Hank Hanegraaff

Hank Hanegraaff is the President of Christian Research Institute (CRI), the largest apologetics ministry in the world. He is also the host of the Bible Answer Man radio broadcast and a well-known author of many books, including Christianity in Crisis and Has God Spoken?. He headed a long-term dialogue and investigation of the teaching and practices of the local churches and the ministry of Watchman Nee and Witness Lee. In the process, he has visited churches and church members in many countries covering three continents. www.equip.org; http://equip.org/localchurch

“The local churches are an authentic expression of New Testament Christianity.”

The local churches are an authentic expression of New Testament Christianity. Moreover, as a group forged in the cauldron of persecution, it has much to offer Western Christianity. In this respect three things immediately come to mind.

First is their practice of prophesying—not in the sense of foretelling the future but in the 1 Corinthians 14 sense of exhorting, edifying, encouraging, educating, equipping, and explicating Scripture. In such a practice, constituents are corporately involved in worship through the Word. Second is their practice of pray-reading (in addition to Bible study) as a meaningful link between the intake of Scripture and efficacious communion with God in prayer. And third is their fervent commitment to the Great Commission (Matthew 28:19).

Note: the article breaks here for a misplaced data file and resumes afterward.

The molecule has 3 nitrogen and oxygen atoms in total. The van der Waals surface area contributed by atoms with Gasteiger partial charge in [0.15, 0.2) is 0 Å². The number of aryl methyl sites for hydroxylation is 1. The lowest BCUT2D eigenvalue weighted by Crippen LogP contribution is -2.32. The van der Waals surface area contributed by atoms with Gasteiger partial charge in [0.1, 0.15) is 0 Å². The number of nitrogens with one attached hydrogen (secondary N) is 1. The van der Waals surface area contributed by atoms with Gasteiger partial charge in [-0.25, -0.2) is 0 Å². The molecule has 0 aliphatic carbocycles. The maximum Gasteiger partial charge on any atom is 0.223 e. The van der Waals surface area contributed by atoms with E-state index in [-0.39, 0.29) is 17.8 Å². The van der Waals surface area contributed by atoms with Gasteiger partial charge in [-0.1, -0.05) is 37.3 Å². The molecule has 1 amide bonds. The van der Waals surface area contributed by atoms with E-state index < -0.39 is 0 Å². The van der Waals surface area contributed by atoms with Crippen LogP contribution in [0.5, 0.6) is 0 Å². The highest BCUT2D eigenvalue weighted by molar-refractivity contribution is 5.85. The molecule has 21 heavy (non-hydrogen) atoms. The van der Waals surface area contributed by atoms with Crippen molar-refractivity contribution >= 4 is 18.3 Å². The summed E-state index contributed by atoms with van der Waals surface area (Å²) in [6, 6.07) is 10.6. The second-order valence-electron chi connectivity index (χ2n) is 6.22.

If the early Christian church had one distinguishing characteristic, it was their passion to communicate the love, joy, and peace that only Jesus Christ can bring to the human heart. As we become entrenched in an age of esotericism, it is essential that genuine believers in all walks of life emulate this passion—a passion I have personally witnessed as I shared in fellowship with brothers and sisters in Christ from local churches in places as far away as London, England; Seoul, Korea; and Nanjing, China.

In sum, along with Christians from a broad range of persuasions, the local churches are dedicated to both proper doctrine (orthodoxy) and proper practice (orthopraxy). As such, they march by the maxim, “In essentials unity, in non-essentials liberty, and in all things charity.” While we will no doubt continue to debate secondary issues this side of the veil, I have no doubt that we will spend an eternity together growing in the knowledge of the One who saved us by faith alone, through grace alone, on account of Christ alone.